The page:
Quantcast
Environmental News for a Healthier Planet and Life

Help Support EcoWatch

250 Groups Call on EPA to Ban Endocrine-Disrupting Atrazine

Health + Wellness

Center for Biological Diversity

A diverse coalition of more than 250 conservation, public-health and sustainable farming groups sent a letter today asking the U.S. Environmental Protection Agency (EPA) to ban atrazine, a toxic pesticide that threatens wildlife and people across the country.

The Center for Biological Diversity also submitted comments today from more than 38,000 people asking the EPA to immediately stop use of this endocrine-disrupting poison in the U.S.

“We need to get this dangerous pesticide out of our water supply before it does any more damage,” said Collette Adkins Giese, a Center for Biological Diversity biologist and lawyer who works to save imperiled amphibians and reptiles.

“It’s pretty obvious that a pesticide that chemically castrates male frogs is highly suspect for people too, as well as bad for other wildlife," Giese continues. "It certainly shouldn’t be showing up in our drinking water.”  

Although the pesticide is banned in the European Union, up to 80 million pounds of it are used in the U.S. each year, contaminating ground, surface and drinking water. Atrazine, or its primary degradate, was found in approximately 75 percent of stream water and about 40 percent of all groundwater samples from agricultural areas tested in an extensive U.S. Geological Survey study.

Amphibians are particularly vulnerable to pesticide impacts because they live in waterways where their permeable skins absorb contaminants from agricultural runoff. Dr. Tyrone Hayes at the University of California has shown that atrazine chemically castrates and feminizes male frogs at concentrations lower than the level allowed in drinking water by the EPA.

In people, atrazine exposure may be linked to increased risks of thyroid cancer, reproductive harm and birth defects. For example, a recent study showed that children of mothers exposed to atrazine had an increased risk of a birth defect called choanal atresia, a narrowing or blockage of the back of the nasal canal that can be life-threatening in newborn infants. 

“With about 250 groups and thousands of people across the U.S. calling for a ban on atrazine, we hope the EPA will finally take a stand against the powerful pesticide lobby,” said Adkins Giese. “Atrazine poses an unreasonable, unnecessary risk to our health and the environment, and the EPA needs to ban it—now.”

Today’s coalition letter calls upon the EPA to ban atrazine due to “widespread exposure and unreasonable risks to human health and the environment.” The agency received today’s letter, and thousands of comments calling for an atrazine ban, during the public comment period opened for the agency’s “registration review” of the chemical. The EPA also received technical comments on the need to protect endangered species from the dangers of atrazine. 

Visit EcoWatch’s HEALTH page for more related news on this topic.

EcoWatch Daily Newsletter

By Samantha Hepburn

In the expansion of its iron ore mine in Western Pilbara, Rio Tinto blasted the Juukan Gorge 1 and 2 — Aboriginal rock shelters dating back 46,000 years. These sites had deep historical and cultural significance.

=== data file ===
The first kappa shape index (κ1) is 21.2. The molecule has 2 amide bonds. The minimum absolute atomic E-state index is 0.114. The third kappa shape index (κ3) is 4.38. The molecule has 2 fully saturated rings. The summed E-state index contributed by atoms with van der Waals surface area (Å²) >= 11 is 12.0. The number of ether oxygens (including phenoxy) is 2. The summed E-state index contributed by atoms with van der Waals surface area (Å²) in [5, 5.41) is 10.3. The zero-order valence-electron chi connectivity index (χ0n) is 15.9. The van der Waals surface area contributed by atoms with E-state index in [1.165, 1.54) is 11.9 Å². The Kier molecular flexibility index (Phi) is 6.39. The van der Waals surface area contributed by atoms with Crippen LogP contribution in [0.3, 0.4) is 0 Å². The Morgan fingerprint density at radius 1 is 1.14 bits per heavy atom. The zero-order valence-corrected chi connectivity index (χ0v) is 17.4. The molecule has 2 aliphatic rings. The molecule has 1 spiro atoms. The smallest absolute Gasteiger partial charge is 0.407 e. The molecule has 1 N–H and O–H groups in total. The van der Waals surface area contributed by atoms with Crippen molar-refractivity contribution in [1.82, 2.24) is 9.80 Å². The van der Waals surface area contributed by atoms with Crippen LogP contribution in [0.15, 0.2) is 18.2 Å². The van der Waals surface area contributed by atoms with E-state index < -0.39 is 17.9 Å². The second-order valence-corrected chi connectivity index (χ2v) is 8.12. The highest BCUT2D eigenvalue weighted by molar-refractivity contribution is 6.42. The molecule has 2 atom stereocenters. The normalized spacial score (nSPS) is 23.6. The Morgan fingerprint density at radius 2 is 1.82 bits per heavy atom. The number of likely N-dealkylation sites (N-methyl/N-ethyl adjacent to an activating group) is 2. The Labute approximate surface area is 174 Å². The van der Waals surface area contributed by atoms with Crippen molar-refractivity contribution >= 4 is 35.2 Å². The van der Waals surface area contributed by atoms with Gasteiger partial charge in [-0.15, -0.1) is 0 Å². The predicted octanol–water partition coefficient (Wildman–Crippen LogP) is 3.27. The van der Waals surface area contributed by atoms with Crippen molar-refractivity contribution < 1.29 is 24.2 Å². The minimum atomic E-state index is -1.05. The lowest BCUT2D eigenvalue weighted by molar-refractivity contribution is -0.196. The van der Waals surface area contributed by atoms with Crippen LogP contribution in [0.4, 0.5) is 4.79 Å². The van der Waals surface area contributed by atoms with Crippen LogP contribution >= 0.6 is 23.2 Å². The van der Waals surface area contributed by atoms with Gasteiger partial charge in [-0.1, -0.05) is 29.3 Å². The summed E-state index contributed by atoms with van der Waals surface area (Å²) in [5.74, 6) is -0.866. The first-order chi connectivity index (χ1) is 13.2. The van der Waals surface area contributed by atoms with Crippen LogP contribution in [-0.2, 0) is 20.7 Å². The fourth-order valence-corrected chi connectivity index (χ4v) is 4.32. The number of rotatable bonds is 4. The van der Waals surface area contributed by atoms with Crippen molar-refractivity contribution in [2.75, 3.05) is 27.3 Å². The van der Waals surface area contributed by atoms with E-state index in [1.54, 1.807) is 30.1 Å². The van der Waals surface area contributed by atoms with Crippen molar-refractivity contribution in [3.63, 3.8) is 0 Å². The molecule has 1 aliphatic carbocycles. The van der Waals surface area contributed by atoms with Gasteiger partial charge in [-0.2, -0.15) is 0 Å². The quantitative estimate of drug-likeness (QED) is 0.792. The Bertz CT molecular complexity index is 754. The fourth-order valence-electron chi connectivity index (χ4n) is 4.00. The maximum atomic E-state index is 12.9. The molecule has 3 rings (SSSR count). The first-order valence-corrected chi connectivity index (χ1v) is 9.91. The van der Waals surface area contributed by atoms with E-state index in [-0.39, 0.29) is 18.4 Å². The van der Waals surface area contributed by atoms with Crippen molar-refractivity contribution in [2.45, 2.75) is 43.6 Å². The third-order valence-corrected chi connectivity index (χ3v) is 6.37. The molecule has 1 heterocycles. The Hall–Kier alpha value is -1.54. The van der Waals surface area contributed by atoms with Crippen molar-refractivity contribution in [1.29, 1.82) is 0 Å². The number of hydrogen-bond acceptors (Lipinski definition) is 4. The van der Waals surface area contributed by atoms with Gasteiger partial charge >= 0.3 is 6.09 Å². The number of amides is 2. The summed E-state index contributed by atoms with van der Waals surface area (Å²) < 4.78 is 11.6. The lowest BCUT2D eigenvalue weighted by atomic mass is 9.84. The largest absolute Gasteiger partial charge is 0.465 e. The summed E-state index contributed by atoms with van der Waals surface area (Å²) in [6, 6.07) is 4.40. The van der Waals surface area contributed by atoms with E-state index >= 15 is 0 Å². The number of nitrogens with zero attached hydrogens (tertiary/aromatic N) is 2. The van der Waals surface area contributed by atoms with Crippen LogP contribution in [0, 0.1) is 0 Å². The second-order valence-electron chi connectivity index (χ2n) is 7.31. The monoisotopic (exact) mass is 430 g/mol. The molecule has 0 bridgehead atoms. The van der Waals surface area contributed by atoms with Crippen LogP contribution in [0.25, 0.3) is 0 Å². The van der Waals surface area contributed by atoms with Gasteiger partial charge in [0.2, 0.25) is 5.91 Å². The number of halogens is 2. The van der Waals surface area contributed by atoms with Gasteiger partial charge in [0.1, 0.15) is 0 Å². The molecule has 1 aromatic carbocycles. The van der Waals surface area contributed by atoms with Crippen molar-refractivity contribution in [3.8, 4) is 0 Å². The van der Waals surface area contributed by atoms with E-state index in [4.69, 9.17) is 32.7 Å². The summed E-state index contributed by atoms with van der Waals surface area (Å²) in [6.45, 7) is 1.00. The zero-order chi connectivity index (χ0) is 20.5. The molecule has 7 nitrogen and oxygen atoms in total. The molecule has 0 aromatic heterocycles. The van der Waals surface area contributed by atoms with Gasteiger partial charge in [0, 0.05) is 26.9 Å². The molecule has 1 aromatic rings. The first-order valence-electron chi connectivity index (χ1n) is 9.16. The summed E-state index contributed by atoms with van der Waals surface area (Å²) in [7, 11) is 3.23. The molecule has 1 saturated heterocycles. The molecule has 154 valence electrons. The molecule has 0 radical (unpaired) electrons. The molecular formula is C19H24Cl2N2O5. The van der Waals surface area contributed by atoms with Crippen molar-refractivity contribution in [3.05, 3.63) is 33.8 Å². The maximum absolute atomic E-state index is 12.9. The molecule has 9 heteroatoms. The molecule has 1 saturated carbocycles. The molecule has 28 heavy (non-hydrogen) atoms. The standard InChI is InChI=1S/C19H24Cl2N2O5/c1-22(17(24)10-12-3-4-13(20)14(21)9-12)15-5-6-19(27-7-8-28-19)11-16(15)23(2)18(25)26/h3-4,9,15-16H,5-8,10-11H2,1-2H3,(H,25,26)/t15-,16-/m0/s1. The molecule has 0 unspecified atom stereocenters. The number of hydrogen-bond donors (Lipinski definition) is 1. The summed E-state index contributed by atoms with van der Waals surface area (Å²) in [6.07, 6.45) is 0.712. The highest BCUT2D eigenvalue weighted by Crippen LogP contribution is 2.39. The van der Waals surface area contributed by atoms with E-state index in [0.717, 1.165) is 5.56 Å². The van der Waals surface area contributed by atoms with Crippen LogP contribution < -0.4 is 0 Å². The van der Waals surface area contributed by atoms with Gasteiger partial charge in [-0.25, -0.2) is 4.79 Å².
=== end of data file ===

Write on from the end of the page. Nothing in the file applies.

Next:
Read More Show Less
Meadow Lake wind farm in Indiana. Anthony / CC BY-ND 2.0

By Tara Lohan

The first official tallies are in: Coronavirus-related shutdowns helped slash daily global emissions of carbon dioxide by 14 percent in April. But the drop won't last, and experts estimate that annual emissions of the greenhouse gas are likely to fall only about 7 percent this year.

Read More Show Less
Andrey Nikitin / iStock / Getty Images Plus

By Adrienne Santos-Longhurst

Plants are awesome. They brighten up your space and give you a living thing you can talk to when there are no humans in sight.

Turns out, having enough of the right plants can also add moisture (aka humidify) indoor air, which can have a ton of health benefits.

Read More Show Less
A bald eagle chick inside a nest in Rutland, Massachusetts. Massachusetts Division of Fisheries and Wildlife
A bald eagle nest with eggs has been discovered in Cape Cod for the first time in 115 years, according to the Massachusetts Division of Fisheries and Wildlife (Mass Wildlife), as Newsweek reported.
Read More Show Less
The office of Rover.com sits empty with employees working from home due to the coronavirus pandemic on March 12 in Seattle, Washington. John Moore / Getty Images

The office may never look the same again. And the investment it will take to protect employees may force many companies to go completely remote. That's after the Centers for Disease Control and Prevention (CDC) issued new recommendations for how workers can return to the office safely.

Read More Show Less
Frederic Edwin Church's The Icebergs reveal their danger as a crush vessel is in the foreground of an iceberg strewn sea, 1860. Buyenlarge / Getty Images

Scientists and art historians are studying art for signs of climate change and to better understand the ways Western culture's relationship to nature has been altered by it, according to the BBC.

Read More Show Less

Trending

Esben Østergaard, co-founder of Lifeline Robotics and Universal Robots, takes a swab in the World's First Automatic Swab Robot, developed with Thiusius Rajeeth Savarimuthu, professor at the Maersk Mc-Kinney Moller Institute at The University of Southern Denmark. The University of Southern Denmark

By Richard Connor

The University of Southern Denmark on Wednesday announced that its researchers have developed the world's first fully automatic robot capable of carrying out throat swabs for COVID-19.

Read More Show Less